I devoured the books quickly enough, and I really think these Swedish film adaptations did them justice, and considering the cast and crew the American adaptations have lined up, I’d say we’ll continue to chew up this stuff like hungry babies. How they get this one to end up is pretty cool, because all along it feels like what it is, a conclusion, working its way to tie up the loose ends, to leave you with some final thoughts.

I guess some would say that the best sequels are the ones that stand on their own, you can take any Bourne film and it will still feel amazing even if you haven’t seen the other ones, and even the Lord of the Rings films, you obviously need to know what went down in the previous one to really get them, but if you see them as stand alone features they’ll still really work. And to some extent I think that’s true, which is why, I guess, some may find fault with these films, the first one is an exquisite experience, but the second one and this one are too tied up to that one and they feel nowhere near complete if you haven’t experienced the others.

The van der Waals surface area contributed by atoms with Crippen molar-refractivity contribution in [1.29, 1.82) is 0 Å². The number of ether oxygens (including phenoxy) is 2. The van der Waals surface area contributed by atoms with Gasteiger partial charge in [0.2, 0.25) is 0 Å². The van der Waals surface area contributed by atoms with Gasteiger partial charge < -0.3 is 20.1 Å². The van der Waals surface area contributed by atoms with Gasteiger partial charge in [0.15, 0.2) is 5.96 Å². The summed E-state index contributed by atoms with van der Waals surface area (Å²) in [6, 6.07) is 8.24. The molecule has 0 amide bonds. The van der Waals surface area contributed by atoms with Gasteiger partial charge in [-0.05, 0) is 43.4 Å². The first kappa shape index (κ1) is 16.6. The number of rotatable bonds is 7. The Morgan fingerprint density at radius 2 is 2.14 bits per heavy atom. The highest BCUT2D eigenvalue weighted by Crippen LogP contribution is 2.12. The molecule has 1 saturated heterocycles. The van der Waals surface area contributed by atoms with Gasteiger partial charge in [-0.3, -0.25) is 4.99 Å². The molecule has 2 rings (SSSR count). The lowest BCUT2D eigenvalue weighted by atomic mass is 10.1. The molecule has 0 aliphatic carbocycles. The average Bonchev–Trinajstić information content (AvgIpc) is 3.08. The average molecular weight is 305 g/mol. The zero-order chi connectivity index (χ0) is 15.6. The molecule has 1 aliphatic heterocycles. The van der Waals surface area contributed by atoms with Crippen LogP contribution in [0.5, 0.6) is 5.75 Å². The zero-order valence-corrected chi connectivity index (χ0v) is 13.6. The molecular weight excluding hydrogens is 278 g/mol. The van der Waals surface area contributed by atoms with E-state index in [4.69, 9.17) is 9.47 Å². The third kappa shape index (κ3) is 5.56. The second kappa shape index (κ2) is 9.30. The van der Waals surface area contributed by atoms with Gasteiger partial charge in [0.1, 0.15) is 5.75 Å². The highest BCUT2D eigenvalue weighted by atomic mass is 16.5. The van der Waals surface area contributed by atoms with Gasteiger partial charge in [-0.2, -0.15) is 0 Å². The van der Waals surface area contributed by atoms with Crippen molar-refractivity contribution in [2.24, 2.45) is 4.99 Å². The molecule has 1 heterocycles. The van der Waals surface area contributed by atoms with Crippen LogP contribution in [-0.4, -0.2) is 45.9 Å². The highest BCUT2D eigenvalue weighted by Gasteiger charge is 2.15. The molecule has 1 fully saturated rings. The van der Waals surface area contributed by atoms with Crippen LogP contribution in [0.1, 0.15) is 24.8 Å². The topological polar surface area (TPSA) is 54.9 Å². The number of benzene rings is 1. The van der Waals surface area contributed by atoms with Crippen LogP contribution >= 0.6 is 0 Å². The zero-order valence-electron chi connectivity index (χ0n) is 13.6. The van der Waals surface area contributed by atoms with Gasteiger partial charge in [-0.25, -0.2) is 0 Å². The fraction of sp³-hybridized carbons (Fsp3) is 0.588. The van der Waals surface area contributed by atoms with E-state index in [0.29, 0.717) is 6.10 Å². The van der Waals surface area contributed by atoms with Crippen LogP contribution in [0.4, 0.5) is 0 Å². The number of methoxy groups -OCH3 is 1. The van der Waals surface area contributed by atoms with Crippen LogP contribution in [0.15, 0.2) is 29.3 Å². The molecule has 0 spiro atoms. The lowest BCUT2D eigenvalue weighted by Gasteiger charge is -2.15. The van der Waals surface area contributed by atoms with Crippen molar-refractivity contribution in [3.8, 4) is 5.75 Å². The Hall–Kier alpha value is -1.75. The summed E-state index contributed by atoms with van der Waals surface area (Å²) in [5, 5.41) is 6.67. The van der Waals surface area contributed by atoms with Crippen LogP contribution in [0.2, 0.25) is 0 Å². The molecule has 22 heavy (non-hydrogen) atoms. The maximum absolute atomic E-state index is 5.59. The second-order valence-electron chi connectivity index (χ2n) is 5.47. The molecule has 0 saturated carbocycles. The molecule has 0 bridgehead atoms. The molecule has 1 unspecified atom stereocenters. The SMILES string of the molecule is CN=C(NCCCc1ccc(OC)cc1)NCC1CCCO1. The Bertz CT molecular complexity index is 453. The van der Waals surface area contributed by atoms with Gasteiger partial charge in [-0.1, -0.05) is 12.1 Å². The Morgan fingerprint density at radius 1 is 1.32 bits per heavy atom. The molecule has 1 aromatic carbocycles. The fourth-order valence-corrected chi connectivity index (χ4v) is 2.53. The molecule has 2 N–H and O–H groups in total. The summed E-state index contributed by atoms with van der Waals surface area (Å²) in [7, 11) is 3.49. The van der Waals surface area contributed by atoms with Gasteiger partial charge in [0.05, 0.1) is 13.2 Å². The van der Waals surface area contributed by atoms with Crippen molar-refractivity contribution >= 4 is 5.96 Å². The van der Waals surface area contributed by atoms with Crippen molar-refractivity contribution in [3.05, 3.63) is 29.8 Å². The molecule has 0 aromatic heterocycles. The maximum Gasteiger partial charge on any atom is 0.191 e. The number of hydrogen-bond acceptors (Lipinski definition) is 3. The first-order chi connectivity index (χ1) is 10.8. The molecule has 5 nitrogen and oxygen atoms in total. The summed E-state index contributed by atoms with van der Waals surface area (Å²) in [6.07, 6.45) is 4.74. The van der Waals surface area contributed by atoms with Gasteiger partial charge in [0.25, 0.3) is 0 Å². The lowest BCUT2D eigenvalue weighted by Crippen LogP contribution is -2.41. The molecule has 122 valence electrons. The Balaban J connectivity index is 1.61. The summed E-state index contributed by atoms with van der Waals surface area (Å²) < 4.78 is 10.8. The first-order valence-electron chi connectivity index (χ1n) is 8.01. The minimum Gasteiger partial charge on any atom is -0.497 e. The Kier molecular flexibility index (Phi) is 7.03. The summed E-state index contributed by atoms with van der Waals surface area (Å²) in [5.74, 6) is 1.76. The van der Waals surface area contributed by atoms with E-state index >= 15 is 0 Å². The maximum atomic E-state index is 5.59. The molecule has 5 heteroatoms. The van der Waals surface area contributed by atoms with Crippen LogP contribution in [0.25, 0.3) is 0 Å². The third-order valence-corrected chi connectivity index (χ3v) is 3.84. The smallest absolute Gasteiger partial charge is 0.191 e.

And while that’s true, I will say one thing, you have to dumb to see a Part II or Reloaded or Supremacy without checking the previous installments. If you go see this one without having seen the first two you may feel pretty lost in all the happenings, even with all the flashbacks we get. And because it’s such a slow film, you probably won’t care about the characters at all and feel as though the film was rather sucky, which, trust me, it isn’t.

But my guess is that even if you think the film isn’t that good, you’ll probably still feel pretty damn interested about Noomi Rapace and her embodiment of Lisbeth Salander, who is, in my opinion, the definitive heroine of the past decade. And that’s because these films, as much great plot as they may have, are all about the personality of their characters, what they say and think, that’s what really sucks us in. And how it’s shown by these actors, how Ms. Rapace decides to play out Lisbeth is especially incredible to see, and how it’s all shot and presented to us by a very fine European crew that it all works so well.